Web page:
Right whales, huge mammals that roam the ocean off the Maine coast, are an endangered species. Somewhat smaller mammals, the men and women who harvest Maine lobsters, are endangered, too. Some of the measures being taken to protect the whales are threatening the future of our lobstermen and the industry that spreads Maine’s fame throughout the world.
NOAA — the National Oceanic and Atmospheric Administration — blames ship collisions and entanglement in fishing gear as the most common threat to right whales. Regulators first limited vessels’ speed and courses to avoid hitting them. Then came restrictions on the Maine’s 4,300 active lobster fishermen.
Two years ago, it was the floating rope, connecting lobster traps on the ocean floor, that had to go, except for close-in lobstering inside a line that runs three miles or less offshore. That meant thousand of thousands of dollars in replacement cost, and the now-required sinking rope often gets snagged or worn out on the rocky bottom, casting traps adrift.
The new target of the whale protectors is the thousands of “end ropes” or “pot warps,” the vertical lines that connect the traps with the 3 million lobster buoys that dot Maine’s coastal waters.
NOAA’s National Marine Fisheries Service conducted four public meetings in July to get Mainers’ thinking about whether and how to limit the number and type of these end ropes. Some people would like to prohibit them altogether. Some would like to leave them alone. Some would like to reduce their number by requiring more nets to be strung together on the bottom.
Another possibility is to require a weak link in the end line, so that it could break loose if struck by a whale. New restrictions probably will be heaviest where surveys show both likely whale presence and lobstering. The so-called critical areas where the right whales cruise are far offshore, off Cape Cod, and among the 3 million traps that dot coastal waters 60 miles south of Bar Harbor in the Gulf of Maine.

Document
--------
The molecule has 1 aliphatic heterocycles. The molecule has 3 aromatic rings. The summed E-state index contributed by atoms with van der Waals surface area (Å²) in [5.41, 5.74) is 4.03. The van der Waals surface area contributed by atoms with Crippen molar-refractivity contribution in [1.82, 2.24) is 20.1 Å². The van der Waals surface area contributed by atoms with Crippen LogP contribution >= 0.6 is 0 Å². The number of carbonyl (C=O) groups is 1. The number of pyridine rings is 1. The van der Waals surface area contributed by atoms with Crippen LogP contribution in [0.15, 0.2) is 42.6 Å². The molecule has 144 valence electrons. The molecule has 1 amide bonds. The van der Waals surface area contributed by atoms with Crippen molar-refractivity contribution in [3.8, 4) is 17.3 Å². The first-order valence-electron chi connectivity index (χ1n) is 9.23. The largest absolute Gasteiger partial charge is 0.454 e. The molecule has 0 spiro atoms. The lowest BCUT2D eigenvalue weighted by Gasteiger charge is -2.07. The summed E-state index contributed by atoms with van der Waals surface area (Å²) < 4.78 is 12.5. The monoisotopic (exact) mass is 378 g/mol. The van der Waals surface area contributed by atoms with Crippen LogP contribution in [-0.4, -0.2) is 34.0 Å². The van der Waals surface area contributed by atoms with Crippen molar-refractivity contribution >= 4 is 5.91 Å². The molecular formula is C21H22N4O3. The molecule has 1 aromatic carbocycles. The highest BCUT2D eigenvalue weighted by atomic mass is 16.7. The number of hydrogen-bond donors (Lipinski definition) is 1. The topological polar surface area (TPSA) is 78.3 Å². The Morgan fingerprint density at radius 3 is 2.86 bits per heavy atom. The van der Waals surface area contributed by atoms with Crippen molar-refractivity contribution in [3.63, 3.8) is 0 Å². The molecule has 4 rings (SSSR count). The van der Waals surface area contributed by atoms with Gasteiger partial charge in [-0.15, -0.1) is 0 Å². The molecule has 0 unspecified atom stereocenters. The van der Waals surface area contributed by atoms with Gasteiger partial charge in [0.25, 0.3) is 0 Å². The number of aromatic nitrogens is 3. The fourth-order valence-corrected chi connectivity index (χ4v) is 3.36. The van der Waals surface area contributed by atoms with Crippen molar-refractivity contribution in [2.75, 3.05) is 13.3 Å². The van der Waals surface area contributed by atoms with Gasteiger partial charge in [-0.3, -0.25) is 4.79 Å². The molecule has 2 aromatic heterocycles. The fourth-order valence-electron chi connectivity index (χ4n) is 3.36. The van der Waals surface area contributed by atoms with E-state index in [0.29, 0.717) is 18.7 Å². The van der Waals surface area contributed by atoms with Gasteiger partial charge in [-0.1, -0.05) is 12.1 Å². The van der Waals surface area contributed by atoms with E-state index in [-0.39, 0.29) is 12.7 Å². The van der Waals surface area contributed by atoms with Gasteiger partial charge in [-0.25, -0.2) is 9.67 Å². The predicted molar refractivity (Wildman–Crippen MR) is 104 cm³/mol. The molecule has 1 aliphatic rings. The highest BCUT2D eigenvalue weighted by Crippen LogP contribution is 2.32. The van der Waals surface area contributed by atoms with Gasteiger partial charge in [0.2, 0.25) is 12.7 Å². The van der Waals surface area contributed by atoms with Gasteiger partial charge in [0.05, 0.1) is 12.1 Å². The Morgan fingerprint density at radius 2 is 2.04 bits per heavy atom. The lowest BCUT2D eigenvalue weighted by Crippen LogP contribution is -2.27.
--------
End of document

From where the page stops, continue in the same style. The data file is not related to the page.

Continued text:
If end ropes were outlawed, lobstermen might have to dive for lobsters or use GPS to find their traps and drag grapnels to haul them up.
Guidelines for the public meetings include questions as to whether the sinking ground line requirements actually have reduced entanglements — a good question.
No one knows how the new rule will read. It will be drafted late this fall by the Atlantic Large Whale Take Reduction Team, which includes fishermen’s representatives as well as environmentalists, and the National Marine Fisheries Service. A final rule is expected to be adopted in 2014.
The drafters will concentrate on the entanglement of the whales in lobstering gear. They should also keep on mind the entanglement of our lobstermen in government regulations.